Google likes software, particularly the kind that puts ads on Web pages, making Google rich.The realities of a phone business--running a supply chain, keeping inventory and managing distribution--were never something Google wanted from its phone initiative. But it has built about five prototype phones based on the Open Handset Alliance software kit that it has used to demonstrate what an open-source phone could do--and to woo companies to join its team.
The phone, code-named "Dream" inside Google (nasdaq: GOOG - news - people ), looks somewhat like Apple's (nasdaq: AAPL - news - people ) iPhone: It is thin, about 3 inches wide and 5 inches long, and features a touch-sensitive, rectangular screen. Unlike the iPhone, the screen is also time-sensitive: Hold down your finger longer, and the area you're controlling expands. The bottom end of the handset, near the navigational controls, is slightly beveled so it nestles in the palm. The screen also swivels to one side, revealing a full keyboard beneath. (The screen display changes from a vertical portrait mode to a horizontal display when someone uses the keyboard.)
The Dream design makes the core functions--e-mail, text documents and YouTube--readily available by putting icons that open those applications along the top of the screen. In its guts, the phone runs a virtual machine so that applications, like the browser, can launch once during a session, then reside in the background. That way, if someone sends you, say, a YouTube video link, you can run it immediately, without restarting the browser. The browser also downloads large files in stages to cut the time it seems to take to bring them onto the phone.
Taiwan's HTC is already considering manufacturing a commercial version of Dream, which Chief Executive Peter Chou says could be available as early as the second half of 2008. "We've been working on [Open Handset Alliance] designs for almost two years," he says. "This is the best one we've seen." ( See list of the alliance members.)
He would not comment on price or which service provider would offer the phone. T-Mobile, however, is scheduled to play a large role at Monday's announcement.
Other phone designs, said Chou, might include "sizes from small to large, personal models and phones for business productivity. This is about extending the portfolio to make it a better consumer experience--one size does not fit all."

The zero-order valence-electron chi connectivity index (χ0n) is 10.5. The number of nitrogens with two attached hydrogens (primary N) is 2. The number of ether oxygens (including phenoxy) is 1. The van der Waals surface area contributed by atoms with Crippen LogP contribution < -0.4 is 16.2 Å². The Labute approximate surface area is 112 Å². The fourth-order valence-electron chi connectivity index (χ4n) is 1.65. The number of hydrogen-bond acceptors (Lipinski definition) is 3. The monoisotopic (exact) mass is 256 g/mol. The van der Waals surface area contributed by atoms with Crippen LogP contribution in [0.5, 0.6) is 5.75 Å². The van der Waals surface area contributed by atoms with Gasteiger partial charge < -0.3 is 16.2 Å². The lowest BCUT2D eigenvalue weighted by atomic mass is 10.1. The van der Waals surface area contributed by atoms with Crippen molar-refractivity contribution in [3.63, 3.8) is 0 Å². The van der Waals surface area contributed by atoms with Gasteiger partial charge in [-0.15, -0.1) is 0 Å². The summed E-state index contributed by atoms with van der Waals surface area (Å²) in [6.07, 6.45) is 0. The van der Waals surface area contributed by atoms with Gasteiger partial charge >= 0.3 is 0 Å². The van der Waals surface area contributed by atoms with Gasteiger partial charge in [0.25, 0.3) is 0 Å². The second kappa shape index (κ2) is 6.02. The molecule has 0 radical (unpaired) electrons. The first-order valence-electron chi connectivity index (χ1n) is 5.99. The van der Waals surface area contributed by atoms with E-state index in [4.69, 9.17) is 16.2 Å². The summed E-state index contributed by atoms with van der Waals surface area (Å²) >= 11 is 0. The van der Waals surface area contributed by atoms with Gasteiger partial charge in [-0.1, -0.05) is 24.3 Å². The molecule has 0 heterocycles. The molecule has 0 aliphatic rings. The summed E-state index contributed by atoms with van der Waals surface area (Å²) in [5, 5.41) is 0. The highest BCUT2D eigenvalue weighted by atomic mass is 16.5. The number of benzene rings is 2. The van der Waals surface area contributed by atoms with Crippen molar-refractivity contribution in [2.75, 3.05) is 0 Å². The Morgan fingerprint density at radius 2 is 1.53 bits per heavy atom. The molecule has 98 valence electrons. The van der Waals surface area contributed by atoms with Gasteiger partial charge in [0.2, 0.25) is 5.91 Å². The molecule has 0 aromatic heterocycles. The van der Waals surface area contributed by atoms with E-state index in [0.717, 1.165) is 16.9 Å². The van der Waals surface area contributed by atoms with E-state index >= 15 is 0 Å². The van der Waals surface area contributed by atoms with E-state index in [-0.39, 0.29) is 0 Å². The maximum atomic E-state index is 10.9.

"There are twice as many phones as there are Internet users in the world," says Google's Andy Rubin, who led the Open Handset Alliance initiative. "This platform is a means of correcting this." An added benefit, he suggests, is that the software can be used in any other type of mobile device, such as wireless-enabled cars.
Google "wants to deliver the best platform they can to get click-throughs" on the Internet, says Sanjay Jha, Qualcomm's (nasdaq: QCOM - news - people ) chief operating officer and head of its chip-set division. For its part, Qualcomm is turning over to the open-source community "some low-level device drivers" that will allow Google's Linux platform to work with Qualcomm's air interface chips.
Once the Open Handset Alliance software kit is made openly available--probably sometime in the second half of 2008 when the first OHA-based handset ships--Google will become a hub for future OHA phone developments, including changes to the operating system or browser, or even the applications people are building for the phone.
"Google is committed to keeping it updated--they will continue to invest resources," Jha says. "The problem with open source for phones has been who is behind it. Microsoft backs development of Windows Mobile. Nokia backs their phone. Suddenly, someone is backing open-source mobile Linux with a big checkbook."
That hardly means the end for service providers, however, says Qualcomm's Jha. "We'll work with carriers and developers too, write code for our chips. Every carrier will still have their own needs."